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Helping survivors through powerful Hillsborough play means more than five-star reviews

2 months ago

Helping survivors through powerful Hillsborough play means more than five-star reviews

You’d expect a play about Hillsborough to affect the families of those who died or sadly witnessed the tragic events.

But even Tom Cain, whose powerful play 97+ is returning to the Liverpool stage in April in a new full-length production, is surprised – yet delighted – about how far reaching the impact of its hard-hitting message has been.

“When we were at the Edinburgh Fringe with the shorter version, an army veteran who wasn’t from Liverpool, and was nothing at all to do with Hillsborough, came to watch it, and he then brought his mate who was also ex-army to see it.

“They took things from it because one of the themes is PTSD, and they could relate to it because of what they’d seen and experienced while serving.

“People think that because it’s about Hillsborough it’s just about football, but it isn’t at all, it’s about male mental health, supporting each other, and talking to each other …

“And, crucially, that there is help out there.”

97+ Theatre Hillsborough - The Guide Liverpool

Tom adds: “The fact that it made such a positive impact and may have helped army vets who are suffering meant the world.

“That is an honour and makes me feel proud.

“We’ve had amazing reviews, 10 out of 10 and ‘possibly the most powerful piece of theatre’ they’d ever seen from Liverpool Theatre Festival, and five-star reviews in Edinburgh, but while that’s always good to hear, the comments from people like him, and the Hillsborough survivors, mean so much more.”

Set in 2012, the play is about Hillsborough survivors John and Steve who, now middle-aged men, are still dealing with the trauma they suffered as boys 23 years before.

John bottles up his emotions, so only wife Liz sees the night tremors that plague him, while Steve, who lives alone, gets help from the hospital – or a vodka bottle – to deal with his.

Tom, 24, from Southport, first wrote the drama when he was a student at Edge Hill University, with help from the Hillsborough Survivors Support Alliance, which provides therapy through the Hillsborough Transformational Recovery Model (and for which each performance raises money), and survivors who he interviewed about their experiences.

Tom Cain

But it was his own grandad, Andrew Cain, who was at the Sheffield stadium for Liverpool’s FA Cup semi-final against Nottingham Forest in 1989, that inspired him to write it.

“I learnt about Hillsborough at a young age because my grandad, who passed away from cancer in 2014, was at the ground.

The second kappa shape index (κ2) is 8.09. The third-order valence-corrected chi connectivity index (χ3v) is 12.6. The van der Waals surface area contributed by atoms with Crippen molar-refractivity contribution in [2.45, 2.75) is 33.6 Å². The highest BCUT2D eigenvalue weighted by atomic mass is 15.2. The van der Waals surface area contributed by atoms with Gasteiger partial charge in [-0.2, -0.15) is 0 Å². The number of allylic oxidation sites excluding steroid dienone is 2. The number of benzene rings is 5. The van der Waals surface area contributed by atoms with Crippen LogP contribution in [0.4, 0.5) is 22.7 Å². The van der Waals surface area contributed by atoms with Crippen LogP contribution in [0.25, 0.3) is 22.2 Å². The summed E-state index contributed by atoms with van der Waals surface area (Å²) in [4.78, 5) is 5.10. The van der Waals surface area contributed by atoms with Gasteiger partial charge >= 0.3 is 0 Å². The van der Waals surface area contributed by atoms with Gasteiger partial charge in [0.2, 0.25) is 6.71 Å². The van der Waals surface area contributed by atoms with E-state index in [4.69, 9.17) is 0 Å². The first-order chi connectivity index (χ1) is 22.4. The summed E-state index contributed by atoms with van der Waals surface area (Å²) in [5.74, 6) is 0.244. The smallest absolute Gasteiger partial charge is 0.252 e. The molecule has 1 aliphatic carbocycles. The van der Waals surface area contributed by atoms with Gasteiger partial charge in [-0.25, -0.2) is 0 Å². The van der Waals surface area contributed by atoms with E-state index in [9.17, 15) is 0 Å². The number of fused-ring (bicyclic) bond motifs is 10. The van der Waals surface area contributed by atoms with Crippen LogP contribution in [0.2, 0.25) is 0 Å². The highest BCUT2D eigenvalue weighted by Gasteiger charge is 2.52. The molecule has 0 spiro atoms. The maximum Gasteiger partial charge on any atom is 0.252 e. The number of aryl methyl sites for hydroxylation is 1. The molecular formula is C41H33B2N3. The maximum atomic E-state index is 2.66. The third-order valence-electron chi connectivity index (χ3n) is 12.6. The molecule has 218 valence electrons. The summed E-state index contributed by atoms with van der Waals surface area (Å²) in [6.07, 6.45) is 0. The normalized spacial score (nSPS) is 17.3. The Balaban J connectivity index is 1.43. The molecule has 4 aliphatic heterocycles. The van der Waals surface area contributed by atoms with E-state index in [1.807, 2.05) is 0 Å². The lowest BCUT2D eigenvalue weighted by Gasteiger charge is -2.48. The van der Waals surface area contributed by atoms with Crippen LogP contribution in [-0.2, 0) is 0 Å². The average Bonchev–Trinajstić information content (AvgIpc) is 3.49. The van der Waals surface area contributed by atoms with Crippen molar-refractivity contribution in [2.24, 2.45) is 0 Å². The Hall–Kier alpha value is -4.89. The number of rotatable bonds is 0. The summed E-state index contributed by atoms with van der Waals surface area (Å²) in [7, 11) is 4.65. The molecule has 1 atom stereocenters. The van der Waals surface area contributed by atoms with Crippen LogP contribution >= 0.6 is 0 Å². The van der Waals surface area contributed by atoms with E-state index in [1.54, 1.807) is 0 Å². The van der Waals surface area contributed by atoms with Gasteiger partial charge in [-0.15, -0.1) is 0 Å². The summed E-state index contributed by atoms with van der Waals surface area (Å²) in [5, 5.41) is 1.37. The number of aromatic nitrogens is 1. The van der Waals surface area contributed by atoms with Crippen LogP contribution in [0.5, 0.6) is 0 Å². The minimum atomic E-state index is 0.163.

“He was a tough man who didn’t show his emotions – he used to say ‘you don’t cry unless there’s blood’ – but Hillsborough really affected him.

“It intrigued me as to why this man I looked up to so much, and was such a strong man, got so upset about Hillsborough. On the anniversary, April 15, he would go so quiet, and I remember the first game he went to after Hillsborough, in 2005 against Middlesbrough, with me and my dad, and I could tell he was on edge.”

Tom wrote his first play about Hillsborough for his Drama GCSE, another at Runshaw College where he studied Acting on the Professional Performance Programme, and then at Edge Hill.

Although he recreated the play for LTF and the Fringe – along with a schools’ version – it is the full-length production that will now be performed this year around the 35th anniversary of the disaster. One, already sold out at Edge Hill on April 16, at which Professor Phil Scraton will talk about his work on the Hillsborough campaign, and one at Liverpool Olympia on April 12: “Although I would like to see it tour wider.”

It will include real sets, seven characters instead of four (a whole new family is added), and verbatim testimonies of those who generously replayed events for Tom, so that the truth could be told.

“It’s a huge responsibility to tell this story, about how many people were affected by Hillsborough and are still affected by Hillsborough,” says Tom. 

“But it’s important to raise awareness.

“It’s also about making sure others know the truth.  That’s vital. When I was at uni and said I was writing about Hillsborough, some mates who were from the south asked ‘what’s that?’ and I couldn’t believe it. This is history.”

And he adds: “Only by people understanding what those who survived Hillsborough went through and are still going through, will we stop the so-called banter, and the victim chanting, that still goes on around it.”

As with any drama with the city at its heart, there are laughs in the play and, overwhelmingly, while the topics it touches on are heavy, it remains positive.

“It will hopefully encourage men to talk, and it ends on a ray of hope,” explains Tom. “That although it’s sad and it’s difficult, there is help.

“I get a massive feeling of joy when I see the actors on stage and when there’s a standing ovation, because it says the play is a good piece – and because it shows how drama can have such a powerful and positive impact.”

97+, written and directed by Tom and co-produced by Tom Cain Theatre and Bill Elms Productions in collaboration with the Hillsborough Survivors Support Alliance, will play at Liverpool Olympia on Friday, April 12: 7pm

Tickets are £25.30 / £27.50 and you can book yours HERE.

Get the latest for Liverpool HERE.



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